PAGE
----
# Chapter 6 Hypothesis Testing and Interval Estimation; Answering Research Questions

## 6.1 Computing Corner

We will learn the basisc for hypothesis testing in R.

### 6.1.1 Probability Distributions in R

For every probability distribution there are four commands. These command for each distribution are prepended by a letter to indicate the functionality.

- “d” returns the height of the probability “d”ensity function
- “p” returns the cummulative density function or the “p”robability of being being between two values of the random variable.
- “q” returns the inverse density function or the value of the random variable (“q”uantile) given a probability.
- “r” returns a “r”andomly generated number from the probability distribution

The distributions you are most likely to encounter in econometrics are the normal (norm), the F distribution (f), the chi-square distribution (chisq), and Student’s t-distribution (t). Others include the uniform (unif), binomial (binom), Poisson (pois), etc. Use of the help tab in the Files/Plots/Packages/Help pane or use of `args`

will list the arguments necessary to extract value for each distribution.

### 6.1.2 Critical Values in R

To calculate critical values to perform a hypothesis test use the “q” version of the probability distribution. This will return the quantile for the given probability. The probability under the curve will be cummulative from \(-\infty\) to the quantile returned. The “q” version will return the critical value for a one-tail test. Suppose you’d like to test the following hypothesis about \(\mu\):

\[H_0:\mu=0\]
\[H_1:\mu<0\]
at the \(\alpha=.05\) level of significance. To calculate the critical t-stastic call `qt(p = .05, df = n-1)`

. You know from `args(qt)`

the default value of the argument lower.tail is TRUE. Suppose, instead, you’d like to test the following hypothesis about \(\mu\)

\[H_0:\mu=0\]
\[H_1:\mu>0\]
at the \(\alpha = .10\) level of significance. You can call `qt`

in two ways:

`qt(p = .10, df = n-1, lower.tail = FALSE)`

or`qt(p = .90, df = n-1)`

Finally, suppose you’d like to test the following hypothesis about \(\mu\)

\[H_0:\mu=0\]
\[H_1:\mu\ne0\]
at the \(\alpha=.01\) level of significance. Since the t-distribution is symmetric you can use the lower tail or upper tail value and -1 times it. You can call `qt`

in three ways:

`qt(p = .005, df = n-1)`

or`qt(p = .005, df = n-1, lower.tail = FALSE)`

or`qt(p = .995, df = n-1)`

You can find crtical values for the normal, F, and \(\chi^2\) distributions with similar function calls.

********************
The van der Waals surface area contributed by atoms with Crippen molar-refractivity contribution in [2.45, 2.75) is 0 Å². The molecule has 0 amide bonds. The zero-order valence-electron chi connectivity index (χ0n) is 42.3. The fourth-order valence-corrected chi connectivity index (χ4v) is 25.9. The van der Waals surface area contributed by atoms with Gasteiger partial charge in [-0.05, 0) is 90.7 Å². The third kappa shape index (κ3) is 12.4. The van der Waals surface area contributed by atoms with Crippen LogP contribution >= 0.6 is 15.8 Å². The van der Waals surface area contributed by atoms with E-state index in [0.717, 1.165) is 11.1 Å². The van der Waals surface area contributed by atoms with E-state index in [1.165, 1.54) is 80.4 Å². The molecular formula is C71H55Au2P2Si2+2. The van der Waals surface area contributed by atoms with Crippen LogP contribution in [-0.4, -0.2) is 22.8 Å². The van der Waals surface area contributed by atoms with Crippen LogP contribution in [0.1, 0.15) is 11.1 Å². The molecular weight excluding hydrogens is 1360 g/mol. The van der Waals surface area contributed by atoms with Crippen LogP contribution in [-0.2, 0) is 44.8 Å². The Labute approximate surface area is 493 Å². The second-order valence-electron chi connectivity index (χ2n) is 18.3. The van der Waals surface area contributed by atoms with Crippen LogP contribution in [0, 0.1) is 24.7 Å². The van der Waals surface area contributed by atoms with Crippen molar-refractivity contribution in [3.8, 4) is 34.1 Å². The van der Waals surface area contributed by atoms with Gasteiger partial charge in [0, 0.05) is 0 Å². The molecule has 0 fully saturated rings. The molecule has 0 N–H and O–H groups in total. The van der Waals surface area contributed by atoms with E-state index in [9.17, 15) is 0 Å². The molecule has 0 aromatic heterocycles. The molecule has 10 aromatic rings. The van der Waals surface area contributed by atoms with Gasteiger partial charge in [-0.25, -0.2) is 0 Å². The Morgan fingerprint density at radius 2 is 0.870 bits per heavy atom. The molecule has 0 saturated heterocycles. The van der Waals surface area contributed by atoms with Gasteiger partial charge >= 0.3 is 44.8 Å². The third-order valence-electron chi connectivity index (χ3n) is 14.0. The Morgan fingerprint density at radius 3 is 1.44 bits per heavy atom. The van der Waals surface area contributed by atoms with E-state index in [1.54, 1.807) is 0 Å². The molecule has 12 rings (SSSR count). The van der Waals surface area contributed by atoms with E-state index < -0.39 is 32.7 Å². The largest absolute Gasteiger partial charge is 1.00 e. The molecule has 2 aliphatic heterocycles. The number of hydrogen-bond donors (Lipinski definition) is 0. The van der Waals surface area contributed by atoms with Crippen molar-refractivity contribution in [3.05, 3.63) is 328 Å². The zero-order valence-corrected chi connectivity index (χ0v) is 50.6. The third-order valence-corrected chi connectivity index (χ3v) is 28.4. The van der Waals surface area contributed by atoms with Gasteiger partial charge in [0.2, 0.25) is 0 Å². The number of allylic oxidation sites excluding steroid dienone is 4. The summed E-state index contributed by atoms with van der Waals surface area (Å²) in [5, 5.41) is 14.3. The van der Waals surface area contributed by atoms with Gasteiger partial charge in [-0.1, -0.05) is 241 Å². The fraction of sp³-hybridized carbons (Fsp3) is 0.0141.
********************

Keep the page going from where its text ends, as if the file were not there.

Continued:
#### 6.1.2.1 *p* values in R

To calculate *p* values in R, use the “p” version of the distribution call. So suppose we test the following hypothesis:

\[H_0:\sigma_1^2=\sigma_2^2\] \[H_0:\sigma_1^2\ne\sigma_2^2\]

at the \(\alpha=.05\) level of significance. We could use an F test of the form

\[F=\frac{s_x^2}{s_y^2}\]

where \(s_x^2\) and \(s_y^2\) are the sample variances with n-1 and m-1 degrees of freedom. To calculate the *p* value, call `pf(F, n-1, m-1)`

where F is the value calculated above.

### 6.1.3 Confidence Intervals for OLS estimates

In addition to `confint()`

, `confint_tidy()`

from the broom package will create a tibble of the low and high values for each estimate. The default level of confidence is 95%.

### 6.1.4 Power Curves

The power curve represents the probability of making Type II error under alternative null hypotheses. We can generate the power of the test with the `pwr.norm.test(d = NULL, n = NULL, sig.level =.05, power = NULL, alternative = c("two-sided", "less", "greater"))`

call from the `pwr`

package and plot the power with `ggplot`

. To estimate the power we need the effect size \(d = \beta_i - \beta\) where \(\beta\) is the hypothesised paramater. We will use
\[H_0: \beta = 0\]
\[H_1: \beta > 0\]

The \(\beta_i\) represent alternative null hypothseses for \(\beta\). Let’s let \(0 < beta < 7\). Let the significance level be \(\alpha=.01\) and \(se_{\beta} = 1\).

```
library(tidyverse)
library(pwr)
beta_i <- seq(0, 7, .1)
se_beta <- 1 # to keep se_beta = 1 we will set n = 1 below.
pwr <- pwr.2p.test(beta_i, n = 1, sig.level = .01, alternative = "greater")
#the output is a list we need to extract, h and power from pwr
data <- tibble(beta = pwr$h, power = pwr$power)
data %>%
ggplot(aes(x = beta, y = power)) +
geom_line() +
ylab("Probability of rejecting the null") +
xlab(expression(beta))
```